Working Wetlands Garden transforms into Washington Water Lab
A garden that won a coveted gold medal and Best Show Garden at last year’s RHS Hampton Court Palace Flower Show has been transplanted to the Washington Wetland Centre.
Washington Water Lab is being unveiled today (July 19) at the centre’s site in Tyne and Wear.
It’s an inspiring outdoor classroom, themed around the water cycle, part of Wildfowl and Wetlands Trust’s (WWT) aim to provide innovative learning experiences for children.
The exciting and practical space means children can discover the vital role wetlands play in our lives, with the help of beautiful images, water features, and plants that come alive in the rain.
Funding comes from the HSBC Water Programme and its support for the Inspiring Generations programme, which has enabled more than 69,000 school children from deprived areas to experience free learning sessions since 2012.
The new garden – a magnet for wildlife and pollinators
Designer Jeni Cairns, who created the original garden in partnership with HSBC for last year’s Hampton Court Palace Flower Show and has now been lovingly replanted at WWT Washington, will be there to see the unveiling.
The original Working Wetlands Garden was designed as a haven for wildlife and people by demonstrating a working solution to flash flooding caused by urban run-off, made worse by car parks, roads and roofs speeding up the rate water flows into drains.
Water from the roof is collected into a mini wetland. As water passes through the cascading water feature, it is cleaned and filtered by soil and plants.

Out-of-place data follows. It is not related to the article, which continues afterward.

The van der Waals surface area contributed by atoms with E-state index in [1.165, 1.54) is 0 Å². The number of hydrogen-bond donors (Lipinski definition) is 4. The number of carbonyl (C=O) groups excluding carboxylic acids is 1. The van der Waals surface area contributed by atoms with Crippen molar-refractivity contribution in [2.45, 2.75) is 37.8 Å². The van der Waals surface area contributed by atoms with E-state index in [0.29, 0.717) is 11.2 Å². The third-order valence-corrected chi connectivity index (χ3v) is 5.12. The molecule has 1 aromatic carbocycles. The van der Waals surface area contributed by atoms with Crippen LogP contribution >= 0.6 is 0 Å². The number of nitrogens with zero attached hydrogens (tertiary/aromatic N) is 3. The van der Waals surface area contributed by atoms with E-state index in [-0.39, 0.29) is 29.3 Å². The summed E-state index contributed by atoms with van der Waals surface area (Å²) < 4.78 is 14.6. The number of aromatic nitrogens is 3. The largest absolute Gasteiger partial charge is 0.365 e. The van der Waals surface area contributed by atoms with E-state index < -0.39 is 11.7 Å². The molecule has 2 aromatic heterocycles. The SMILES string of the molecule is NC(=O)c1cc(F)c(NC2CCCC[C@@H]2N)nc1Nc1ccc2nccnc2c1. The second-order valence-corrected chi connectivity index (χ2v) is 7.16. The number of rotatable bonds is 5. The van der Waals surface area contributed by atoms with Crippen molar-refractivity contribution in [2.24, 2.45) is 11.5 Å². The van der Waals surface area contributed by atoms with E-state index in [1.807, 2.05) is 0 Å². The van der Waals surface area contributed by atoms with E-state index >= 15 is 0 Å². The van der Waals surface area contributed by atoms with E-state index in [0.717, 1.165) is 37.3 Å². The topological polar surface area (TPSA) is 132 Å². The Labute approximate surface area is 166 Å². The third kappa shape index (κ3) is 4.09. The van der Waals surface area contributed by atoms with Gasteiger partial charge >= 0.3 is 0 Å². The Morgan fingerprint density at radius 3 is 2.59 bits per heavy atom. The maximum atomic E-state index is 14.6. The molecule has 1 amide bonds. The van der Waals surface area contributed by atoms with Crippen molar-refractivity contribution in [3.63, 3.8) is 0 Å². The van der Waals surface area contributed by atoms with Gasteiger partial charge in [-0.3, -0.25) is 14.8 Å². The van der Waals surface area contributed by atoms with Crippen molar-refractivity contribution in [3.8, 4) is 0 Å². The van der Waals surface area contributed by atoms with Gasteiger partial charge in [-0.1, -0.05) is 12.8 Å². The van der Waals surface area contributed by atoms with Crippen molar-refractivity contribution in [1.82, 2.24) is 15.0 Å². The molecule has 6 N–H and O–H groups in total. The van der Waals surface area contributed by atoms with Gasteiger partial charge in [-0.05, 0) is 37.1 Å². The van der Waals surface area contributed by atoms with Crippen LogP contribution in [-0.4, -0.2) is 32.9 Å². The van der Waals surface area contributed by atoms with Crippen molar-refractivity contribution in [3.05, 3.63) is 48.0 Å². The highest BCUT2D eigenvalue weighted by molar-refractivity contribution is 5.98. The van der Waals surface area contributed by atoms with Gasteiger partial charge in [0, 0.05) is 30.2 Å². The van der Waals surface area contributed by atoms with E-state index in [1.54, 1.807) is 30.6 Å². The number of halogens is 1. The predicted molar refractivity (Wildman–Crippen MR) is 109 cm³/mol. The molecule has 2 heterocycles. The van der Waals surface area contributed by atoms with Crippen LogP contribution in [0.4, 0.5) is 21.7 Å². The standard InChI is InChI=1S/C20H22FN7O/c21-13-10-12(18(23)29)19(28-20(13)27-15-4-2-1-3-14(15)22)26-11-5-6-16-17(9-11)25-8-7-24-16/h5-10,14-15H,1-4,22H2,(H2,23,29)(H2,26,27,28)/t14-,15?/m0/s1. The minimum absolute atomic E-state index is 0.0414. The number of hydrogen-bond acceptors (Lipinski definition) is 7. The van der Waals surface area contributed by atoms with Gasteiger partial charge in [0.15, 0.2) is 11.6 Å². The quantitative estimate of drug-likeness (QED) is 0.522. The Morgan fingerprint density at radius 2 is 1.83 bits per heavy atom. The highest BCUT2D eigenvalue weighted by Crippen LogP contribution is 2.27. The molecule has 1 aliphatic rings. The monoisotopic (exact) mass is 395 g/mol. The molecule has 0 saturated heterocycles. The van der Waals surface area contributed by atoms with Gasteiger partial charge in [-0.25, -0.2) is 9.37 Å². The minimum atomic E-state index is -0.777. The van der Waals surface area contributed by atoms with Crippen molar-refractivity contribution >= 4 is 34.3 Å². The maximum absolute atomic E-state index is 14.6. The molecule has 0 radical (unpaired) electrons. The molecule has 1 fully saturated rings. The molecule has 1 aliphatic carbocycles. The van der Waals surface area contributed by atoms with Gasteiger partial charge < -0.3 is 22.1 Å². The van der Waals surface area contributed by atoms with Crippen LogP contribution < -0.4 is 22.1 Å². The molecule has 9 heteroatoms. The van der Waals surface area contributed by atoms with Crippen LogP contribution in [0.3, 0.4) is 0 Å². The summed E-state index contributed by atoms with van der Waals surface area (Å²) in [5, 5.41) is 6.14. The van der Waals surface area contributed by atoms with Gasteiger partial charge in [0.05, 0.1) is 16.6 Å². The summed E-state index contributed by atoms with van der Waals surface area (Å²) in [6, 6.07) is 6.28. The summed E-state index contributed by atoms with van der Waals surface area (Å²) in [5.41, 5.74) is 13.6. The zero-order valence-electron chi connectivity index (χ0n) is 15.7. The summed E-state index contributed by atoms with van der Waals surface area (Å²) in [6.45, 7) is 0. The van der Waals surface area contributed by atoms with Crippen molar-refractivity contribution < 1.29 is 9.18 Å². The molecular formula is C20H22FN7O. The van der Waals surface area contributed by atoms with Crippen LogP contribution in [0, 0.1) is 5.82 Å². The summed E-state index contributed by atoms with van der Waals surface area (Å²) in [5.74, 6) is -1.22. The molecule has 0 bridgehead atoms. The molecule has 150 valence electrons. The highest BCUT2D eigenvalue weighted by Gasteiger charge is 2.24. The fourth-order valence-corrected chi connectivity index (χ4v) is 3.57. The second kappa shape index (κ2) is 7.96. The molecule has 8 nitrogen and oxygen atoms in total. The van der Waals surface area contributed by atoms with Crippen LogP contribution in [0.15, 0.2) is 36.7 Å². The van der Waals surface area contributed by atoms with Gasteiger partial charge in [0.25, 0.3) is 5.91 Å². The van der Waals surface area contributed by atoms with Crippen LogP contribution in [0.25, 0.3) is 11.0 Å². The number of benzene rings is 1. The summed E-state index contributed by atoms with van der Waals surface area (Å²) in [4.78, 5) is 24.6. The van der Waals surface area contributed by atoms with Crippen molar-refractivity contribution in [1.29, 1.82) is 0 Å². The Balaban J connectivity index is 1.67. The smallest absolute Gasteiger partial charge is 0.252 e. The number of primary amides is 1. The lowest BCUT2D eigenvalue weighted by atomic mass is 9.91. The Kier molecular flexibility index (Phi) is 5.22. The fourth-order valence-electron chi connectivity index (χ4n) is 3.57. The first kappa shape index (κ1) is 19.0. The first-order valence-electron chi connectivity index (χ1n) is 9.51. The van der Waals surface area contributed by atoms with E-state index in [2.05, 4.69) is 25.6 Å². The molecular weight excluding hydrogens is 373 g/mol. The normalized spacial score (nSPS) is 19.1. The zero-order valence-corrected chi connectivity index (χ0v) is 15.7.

The purified rainwater fills a pond bursting with wildlife. After very heavy rain, the pond overflows into a series of low wetlands and ‘swales’, which store the water, releasing it slowly.
First incarnation – at RHS Hampton Court Palace Flower Show 2016
In the process, this wetland garden creates a wonderful habitat for nature and a beautiful place for people. It also works hard to prevent flash floods downstream.
The garden uses 85 plant species, mostly British natives. Summer flowering plants include loosestrife, flowering rush, and greater spearwort – providing a predominant purple mixed with cream and yellow. There are plenty of varieties to please pollinators and wildlife, such as cornflowers, teasels, scabious and foxgloves.
Several features of the garden are recycled. The pagoda roof is the inverted roof of a grain silo; bench supports are made from the silo’s girders; the cascade was a warehouse air duct; the chain cascade is made from an old harrow; upcycled sheets of metal have used to make relief water scenes of dragonflies and kingfishers.
WWT Washington Wetland Centre is at Pattinson, Washington, Tyne and Wear NE38 8LE, tel (0191) 416 5454. It sits on the north bank of the River Wear, overlooked by Penshaw Monument.
The centre is east of Washington town centre in Pattinson (formerly District 15), four miles from the A1(M), one mile from the A19 and is signposted off the A195, A19, A182, and A1231 Washington Highway.
For more information, visit www.wwt.org.uk/wetland-centres/washington.